Suffering in silence hurts yourself

July 13, 2014 by Joshua
in Tips

When confident, assertive people with effective communication skills feel wronged, they tell the person who they feel wronged them. Maybe not in all cases, but they can. Once they do, they can do something about the problem.

People who don’t assert themselves or who don’t have the skills to communicate their feeling wronged often, instead of telling anyone about it, simmer in their feelings. I refer to them as suffering in silence. They may feel self-righteous, victimized, hurt, angry, or a range of emotions. Feeling wronged, they won’t feel good about it. Not sharing how they feel means they can’t enlist anyone to help. They can’t resolve their problems. They make it hard for anyone they felt wronged them to change their behavior. They prevent effective problem solving or conflict resolution.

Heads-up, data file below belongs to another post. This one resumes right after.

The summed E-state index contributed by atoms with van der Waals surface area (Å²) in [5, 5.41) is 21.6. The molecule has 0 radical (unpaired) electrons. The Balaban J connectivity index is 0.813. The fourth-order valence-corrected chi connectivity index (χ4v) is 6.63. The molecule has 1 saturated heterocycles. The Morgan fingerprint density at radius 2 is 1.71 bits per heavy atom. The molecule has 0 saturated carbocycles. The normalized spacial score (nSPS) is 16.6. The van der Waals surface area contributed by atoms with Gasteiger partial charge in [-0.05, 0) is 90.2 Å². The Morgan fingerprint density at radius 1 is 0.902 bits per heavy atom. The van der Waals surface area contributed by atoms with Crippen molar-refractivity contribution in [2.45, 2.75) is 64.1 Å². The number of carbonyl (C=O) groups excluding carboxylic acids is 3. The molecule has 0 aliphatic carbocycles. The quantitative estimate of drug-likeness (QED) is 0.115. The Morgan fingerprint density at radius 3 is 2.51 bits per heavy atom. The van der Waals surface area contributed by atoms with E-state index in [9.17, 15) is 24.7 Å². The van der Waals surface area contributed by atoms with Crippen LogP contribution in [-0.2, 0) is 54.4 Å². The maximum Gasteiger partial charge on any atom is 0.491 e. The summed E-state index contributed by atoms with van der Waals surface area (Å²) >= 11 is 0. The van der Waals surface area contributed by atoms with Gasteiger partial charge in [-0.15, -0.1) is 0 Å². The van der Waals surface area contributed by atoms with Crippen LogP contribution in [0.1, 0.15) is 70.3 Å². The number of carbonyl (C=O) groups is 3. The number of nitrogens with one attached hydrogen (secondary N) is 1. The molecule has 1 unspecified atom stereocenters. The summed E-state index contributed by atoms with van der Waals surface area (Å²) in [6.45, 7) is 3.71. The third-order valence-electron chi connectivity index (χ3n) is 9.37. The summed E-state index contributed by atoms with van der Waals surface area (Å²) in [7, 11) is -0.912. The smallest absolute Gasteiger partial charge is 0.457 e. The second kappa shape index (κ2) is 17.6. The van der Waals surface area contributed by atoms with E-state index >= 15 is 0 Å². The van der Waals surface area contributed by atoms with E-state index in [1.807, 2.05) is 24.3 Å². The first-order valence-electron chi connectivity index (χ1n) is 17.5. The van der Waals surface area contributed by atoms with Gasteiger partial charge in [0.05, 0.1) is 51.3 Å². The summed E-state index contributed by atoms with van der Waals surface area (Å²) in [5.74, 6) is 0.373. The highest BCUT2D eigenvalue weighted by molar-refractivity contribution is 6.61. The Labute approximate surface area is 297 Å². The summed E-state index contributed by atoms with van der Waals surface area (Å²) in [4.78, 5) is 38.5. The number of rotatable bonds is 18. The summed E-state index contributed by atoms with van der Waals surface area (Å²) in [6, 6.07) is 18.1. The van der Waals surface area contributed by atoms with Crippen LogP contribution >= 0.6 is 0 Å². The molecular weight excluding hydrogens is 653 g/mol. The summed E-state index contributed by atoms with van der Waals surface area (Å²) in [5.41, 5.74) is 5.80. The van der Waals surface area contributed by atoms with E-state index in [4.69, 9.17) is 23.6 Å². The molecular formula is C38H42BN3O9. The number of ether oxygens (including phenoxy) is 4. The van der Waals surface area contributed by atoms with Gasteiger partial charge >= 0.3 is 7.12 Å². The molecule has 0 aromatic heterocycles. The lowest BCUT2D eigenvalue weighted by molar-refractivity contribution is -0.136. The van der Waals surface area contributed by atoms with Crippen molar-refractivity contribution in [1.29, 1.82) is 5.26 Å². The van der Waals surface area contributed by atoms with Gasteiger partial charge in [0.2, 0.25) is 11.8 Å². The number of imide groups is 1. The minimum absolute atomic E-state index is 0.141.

Sometimes people who suffer in silence act like martyrs. Sometimes they feel increasingly wronged by the interactions that they do nothing to stop, leading their emotions to increase until too intense to suppress and they lose their composure, yelling or acting out in some way they feel justified for but that tends to ruin a relationship, their credibility, or more.

Sometimes I find myself suffering in silence. When I do, I try to fix the situation. In the meantime, I choose to regard the consequences of my inaction as my responsibility, including the growth in intensity of emotions I may have felt. If I don’t tell someone the consequences of their actions on me, how can I hold them responsible for them?

I find taking responsibility for my emotions tends to decrease their intensity, enabling me to act effectively. Suffering in silence takes power away from me. It may feel better to blame someone else for my feelings, but it removes my ability to do anything about it. Responsibility means I can’t blame anyone else, but I can do something about my problem.

How to avoid suffering in silence

A recent post describes how to avoid suffering with a skill that helps communicate without losing your composure, “How not to lose your composure: Rational Emotion“.

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